March 11, 2015

"Lives of the Saints" Has Its Own Virtues

On our way into Lives of the Saints, my theatergoing buddy Bill and I ran into a friend who told us that his wife had been in the hospital and he was eager to see something to take his mind off their ills. 

Our friend got what he was looking for with David Ives’ new collection of comic sketches, which are now playing in a Primary Stages production at The Duke on 42nd Street through March 27.

But Lives of the Saints offers a whole lot more as well. For Ives works like a master short story writer and packs a whole world of complexities into deceptively simple tales. 

Some critics have griped that the six pieces in this collection aren’t as laugh-out-loud funny as those in All in the Timing, the comic anthology that helped to make Ives’ name when it premiered back in 1993 and that had a terrific revival in 2013 (click here for my review). But Bill and I found several of the new works to be both amusing and affecting in their own right.

Running around 15 minutes each, Ives’ mini plays are unrelated, except by whimsy. In one, the lonely Maytag repairman falls in love—make that in lust—with a washing machine. In another, a man stumbles, "Twilight Zone"-style, onto the life he might have lead.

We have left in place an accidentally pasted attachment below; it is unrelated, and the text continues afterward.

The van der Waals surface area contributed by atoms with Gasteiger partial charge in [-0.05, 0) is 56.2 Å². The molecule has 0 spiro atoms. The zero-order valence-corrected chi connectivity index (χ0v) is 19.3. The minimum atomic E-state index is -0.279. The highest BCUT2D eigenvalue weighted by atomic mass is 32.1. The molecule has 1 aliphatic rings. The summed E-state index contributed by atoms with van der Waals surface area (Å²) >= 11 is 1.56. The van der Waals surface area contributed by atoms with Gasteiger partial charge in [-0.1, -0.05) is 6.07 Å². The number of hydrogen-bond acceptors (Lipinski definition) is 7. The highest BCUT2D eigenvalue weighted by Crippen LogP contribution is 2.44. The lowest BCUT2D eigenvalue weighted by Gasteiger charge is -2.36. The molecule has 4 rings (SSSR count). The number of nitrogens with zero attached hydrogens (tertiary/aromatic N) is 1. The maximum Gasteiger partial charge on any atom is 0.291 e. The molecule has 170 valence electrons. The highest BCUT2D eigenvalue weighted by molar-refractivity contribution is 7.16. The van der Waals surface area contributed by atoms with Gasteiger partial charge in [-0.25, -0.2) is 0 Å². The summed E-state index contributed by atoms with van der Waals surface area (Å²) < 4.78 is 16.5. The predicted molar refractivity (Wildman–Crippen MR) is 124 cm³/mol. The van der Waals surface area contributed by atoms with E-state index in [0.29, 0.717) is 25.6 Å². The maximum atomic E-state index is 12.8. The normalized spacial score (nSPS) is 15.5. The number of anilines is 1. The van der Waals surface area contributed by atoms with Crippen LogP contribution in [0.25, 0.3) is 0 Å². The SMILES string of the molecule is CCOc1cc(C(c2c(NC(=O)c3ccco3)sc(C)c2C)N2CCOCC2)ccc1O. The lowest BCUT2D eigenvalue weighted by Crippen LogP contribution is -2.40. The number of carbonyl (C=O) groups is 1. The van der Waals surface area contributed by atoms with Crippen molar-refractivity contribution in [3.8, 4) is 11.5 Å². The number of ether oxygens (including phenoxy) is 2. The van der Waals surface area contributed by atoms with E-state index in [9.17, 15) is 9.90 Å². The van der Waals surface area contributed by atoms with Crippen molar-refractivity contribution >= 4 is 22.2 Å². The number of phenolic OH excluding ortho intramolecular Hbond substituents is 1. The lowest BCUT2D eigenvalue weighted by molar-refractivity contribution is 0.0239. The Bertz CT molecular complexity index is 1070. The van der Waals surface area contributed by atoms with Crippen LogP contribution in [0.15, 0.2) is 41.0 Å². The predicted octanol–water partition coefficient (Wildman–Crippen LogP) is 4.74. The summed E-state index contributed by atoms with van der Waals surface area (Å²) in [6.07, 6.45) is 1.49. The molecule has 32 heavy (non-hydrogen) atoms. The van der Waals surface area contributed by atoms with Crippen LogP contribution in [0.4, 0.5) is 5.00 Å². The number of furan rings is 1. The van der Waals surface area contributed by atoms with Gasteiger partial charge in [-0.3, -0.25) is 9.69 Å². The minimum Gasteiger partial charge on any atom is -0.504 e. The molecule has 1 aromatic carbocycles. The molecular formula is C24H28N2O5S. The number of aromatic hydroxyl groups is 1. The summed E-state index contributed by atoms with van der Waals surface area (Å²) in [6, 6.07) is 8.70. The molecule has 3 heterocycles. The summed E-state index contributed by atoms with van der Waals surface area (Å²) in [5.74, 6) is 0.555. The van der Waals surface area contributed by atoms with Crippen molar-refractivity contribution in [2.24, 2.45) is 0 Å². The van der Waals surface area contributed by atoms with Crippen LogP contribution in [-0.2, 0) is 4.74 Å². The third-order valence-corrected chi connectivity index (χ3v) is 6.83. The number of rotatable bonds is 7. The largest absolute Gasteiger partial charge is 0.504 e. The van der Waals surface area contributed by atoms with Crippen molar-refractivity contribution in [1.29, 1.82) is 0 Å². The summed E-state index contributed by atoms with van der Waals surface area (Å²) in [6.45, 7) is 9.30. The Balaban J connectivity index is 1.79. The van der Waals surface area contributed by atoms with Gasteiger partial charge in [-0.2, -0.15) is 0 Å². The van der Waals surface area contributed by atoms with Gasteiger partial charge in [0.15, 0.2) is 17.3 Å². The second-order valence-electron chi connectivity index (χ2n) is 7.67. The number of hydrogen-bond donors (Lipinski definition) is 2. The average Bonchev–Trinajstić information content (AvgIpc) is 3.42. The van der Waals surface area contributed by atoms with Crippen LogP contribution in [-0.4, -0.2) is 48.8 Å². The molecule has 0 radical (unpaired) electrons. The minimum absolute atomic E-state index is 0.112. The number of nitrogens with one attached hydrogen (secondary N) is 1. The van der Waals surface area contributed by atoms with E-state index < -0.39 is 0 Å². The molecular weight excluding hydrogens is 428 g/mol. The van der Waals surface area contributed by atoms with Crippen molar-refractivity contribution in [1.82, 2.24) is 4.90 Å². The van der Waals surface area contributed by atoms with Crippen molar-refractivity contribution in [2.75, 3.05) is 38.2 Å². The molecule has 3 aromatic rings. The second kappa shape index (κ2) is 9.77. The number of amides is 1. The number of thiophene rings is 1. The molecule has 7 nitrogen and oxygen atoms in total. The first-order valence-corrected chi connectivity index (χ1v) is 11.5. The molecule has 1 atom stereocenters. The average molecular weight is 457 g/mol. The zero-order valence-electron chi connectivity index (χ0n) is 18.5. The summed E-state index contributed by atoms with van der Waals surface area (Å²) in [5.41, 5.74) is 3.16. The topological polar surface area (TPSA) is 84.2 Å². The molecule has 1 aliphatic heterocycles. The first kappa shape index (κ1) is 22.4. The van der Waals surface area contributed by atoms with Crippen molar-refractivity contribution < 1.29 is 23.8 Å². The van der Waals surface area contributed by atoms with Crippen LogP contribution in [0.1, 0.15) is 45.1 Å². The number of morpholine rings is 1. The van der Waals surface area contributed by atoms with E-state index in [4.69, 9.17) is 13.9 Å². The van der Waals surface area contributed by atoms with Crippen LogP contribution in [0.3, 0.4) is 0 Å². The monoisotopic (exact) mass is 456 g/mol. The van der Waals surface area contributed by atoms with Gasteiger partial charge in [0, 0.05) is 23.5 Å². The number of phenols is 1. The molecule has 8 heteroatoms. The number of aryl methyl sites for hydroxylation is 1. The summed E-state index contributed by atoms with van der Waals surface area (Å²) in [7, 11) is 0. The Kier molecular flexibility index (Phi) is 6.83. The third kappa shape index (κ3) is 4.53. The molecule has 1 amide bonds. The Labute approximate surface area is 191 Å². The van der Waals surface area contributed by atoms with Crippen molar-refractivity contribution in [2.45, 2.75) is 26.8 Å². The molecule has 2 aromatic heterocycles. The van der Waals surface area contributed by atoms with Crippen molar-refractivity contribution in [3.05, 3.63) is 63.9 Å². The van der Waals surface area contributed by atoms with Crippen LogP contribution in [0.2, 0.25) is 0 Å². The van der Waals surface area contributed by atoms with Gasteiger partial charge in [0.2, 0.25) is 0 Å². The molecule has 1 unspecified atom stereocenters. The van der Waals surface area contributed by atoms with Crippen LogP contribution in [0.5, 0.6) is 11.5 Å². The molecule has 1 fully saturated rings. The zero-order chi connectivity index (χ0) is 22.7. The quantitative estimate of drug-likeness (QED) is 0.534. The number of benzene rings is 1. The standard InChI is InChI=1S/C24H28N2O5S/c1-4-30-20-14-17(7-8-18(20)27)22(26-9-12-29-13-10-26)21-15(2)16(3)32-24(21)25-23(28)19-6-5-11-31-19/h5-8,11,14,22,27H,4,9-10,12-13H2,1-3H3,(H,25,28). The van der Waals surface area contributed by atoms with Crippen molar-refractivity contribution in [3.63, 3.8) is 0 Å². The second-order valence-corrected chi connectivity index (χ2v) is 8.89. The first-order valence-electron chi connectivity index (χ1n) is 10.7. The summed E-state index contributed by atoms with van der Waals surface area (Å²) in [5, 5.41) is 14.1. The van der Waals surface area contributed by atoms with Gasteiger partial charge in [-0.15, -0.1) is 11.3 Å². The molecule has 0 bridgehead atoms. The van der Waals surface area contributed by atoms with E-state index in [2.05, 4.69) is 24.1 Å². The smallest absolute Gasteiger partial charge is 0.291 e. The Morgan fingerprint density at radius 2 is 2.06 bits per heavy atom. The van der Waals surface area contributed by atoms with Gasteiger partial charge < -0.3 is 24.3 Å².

The best two are meditations on the meaning of mortality (the secrets we take with us to the grave, the bonds that even death can’t sever) but any heaviness is leavened by humor (a corpse in one keeps popping back to life and in the other, two women prepare enough food for a funeral breakfast that they could easily feed the multitude that gathered for the Sermon on the Mount).

As he did with All in the Timing, director John Rando provides pitch-perfect pacing (click here to read about their collaboration). And the cast of five (lead by the inestimable Carson Elrod) is, pound for pound, the funniest so far this season (and yes, I’ve seen both You Can’t Take It With You and It’s Only a Play).

Our worried friend was all smiles on his way out of the theater. And we were too.

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